The International Monetary Fund on Thursday approved 28 billion euros in funding for Greece over the next four years and IMF chief Christine Lagarde lauded Athens’s reform efforts, but Fund officials highlighted the need for further fiscal adjustment and the implementation of tough reforms to ensure the country’s recovery program remains on track.
The IMF said it would immediately disburse 1.65 billion euros as part of the deal aimed at keeping Greece financed until 2014.
In a written statement issued after the announcement of the decision, Lagarde praised the government but said further reforms and fiscal adjustment were needed. “Greece has made tremendous efforts to implement wide-ranging painful measures over the past two years,” she said.
“Greece’s priority is to undertake competitiveness-enhancing structural reforms,” she said, adding however that “significant further fiscal adjustment is necessary to put debt on a sustainable downward trajectory.”
In a conference call from Washington, an IMF official said Greece’s debt to GDP ratio was projected to drop from 165 percent at the end of 2011 to 116.5 percent by 2020.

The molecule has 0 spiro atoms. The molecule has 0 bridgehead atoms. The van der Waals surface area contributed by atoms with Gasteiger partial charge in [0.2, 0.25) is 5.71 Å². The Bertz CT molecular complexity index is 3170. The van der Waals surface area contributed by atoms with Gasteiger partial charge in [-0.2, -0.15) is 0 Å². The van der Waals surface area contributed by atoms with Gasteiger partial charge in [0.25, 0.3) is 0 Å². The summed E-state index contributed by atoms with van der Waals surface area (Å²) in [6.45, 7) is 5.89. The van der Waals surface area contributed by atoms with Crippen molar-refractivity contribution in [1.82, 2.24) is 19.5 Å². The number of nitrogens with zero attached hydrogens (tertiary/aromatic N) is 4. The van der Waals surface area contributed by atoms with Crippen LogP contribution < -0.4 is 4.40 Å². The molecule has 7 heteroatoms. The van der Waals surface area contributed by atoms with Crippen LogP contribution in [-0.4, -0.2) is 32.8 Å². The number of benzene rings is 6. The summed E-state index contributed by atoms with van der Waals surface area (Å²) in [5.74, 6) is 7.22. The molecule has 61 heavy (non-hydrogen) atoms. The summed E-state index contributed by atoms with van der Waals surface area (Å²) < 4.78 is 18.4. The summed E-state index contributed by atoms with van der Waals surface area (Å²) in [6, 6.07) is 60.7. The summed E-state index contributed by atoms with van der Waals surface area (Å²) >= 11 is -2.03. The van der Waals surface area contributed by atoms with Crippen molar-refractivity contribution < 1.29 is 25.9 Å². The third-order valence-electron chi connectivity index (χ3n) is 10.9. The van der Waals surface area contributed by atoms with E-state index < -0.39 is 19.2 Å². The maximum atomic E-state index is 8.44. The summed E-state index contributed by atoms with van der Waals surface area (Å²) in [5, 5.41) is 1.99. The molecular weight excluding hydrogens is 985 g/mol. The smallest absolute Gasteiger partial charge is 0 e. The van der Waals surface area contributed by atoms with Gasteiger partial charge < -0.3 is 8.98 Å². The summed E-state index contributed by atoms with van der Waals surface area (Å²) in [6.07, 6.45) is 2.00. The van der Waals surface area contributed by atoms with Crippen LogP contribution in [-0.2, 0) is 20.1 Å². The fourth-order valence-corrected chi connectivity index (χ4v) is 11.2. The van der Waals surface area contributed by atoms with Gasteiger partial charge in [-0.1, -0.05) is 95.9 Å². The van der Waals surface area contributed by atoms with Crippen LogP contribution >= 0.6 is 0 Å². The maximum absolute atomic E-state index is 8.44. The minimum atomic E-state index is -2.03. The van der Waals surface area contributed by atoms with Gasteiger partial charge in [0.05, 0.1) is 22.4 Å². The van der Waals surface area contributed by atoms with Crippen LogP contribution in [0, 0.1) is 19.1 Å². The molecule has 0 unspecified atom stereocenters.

The IMF’s mission chief to Greece, Poul Thomsen, emphasized the importance of Greece implementing labor market reforms -- moving away from collective labor contracts -- in order to become more competitive.
“Greece still faces a major competitiveness gap; if it doesn’t close this gap, it will continue to see a reduction in wages,” Thomsen said.
Thomsen said he hoped for an increase in tax collection but did not see any scope for further tax hikes. His deputy, Mark Flanagan, answering a question put to him by Kathimerini English Edition, said there were “problems at every step of the process.”
“It takes about 10 or 12 years to enforce tax collection, which is an eternity,” he said. He said the government had promised not to offer amnesties and they expected it to honor this.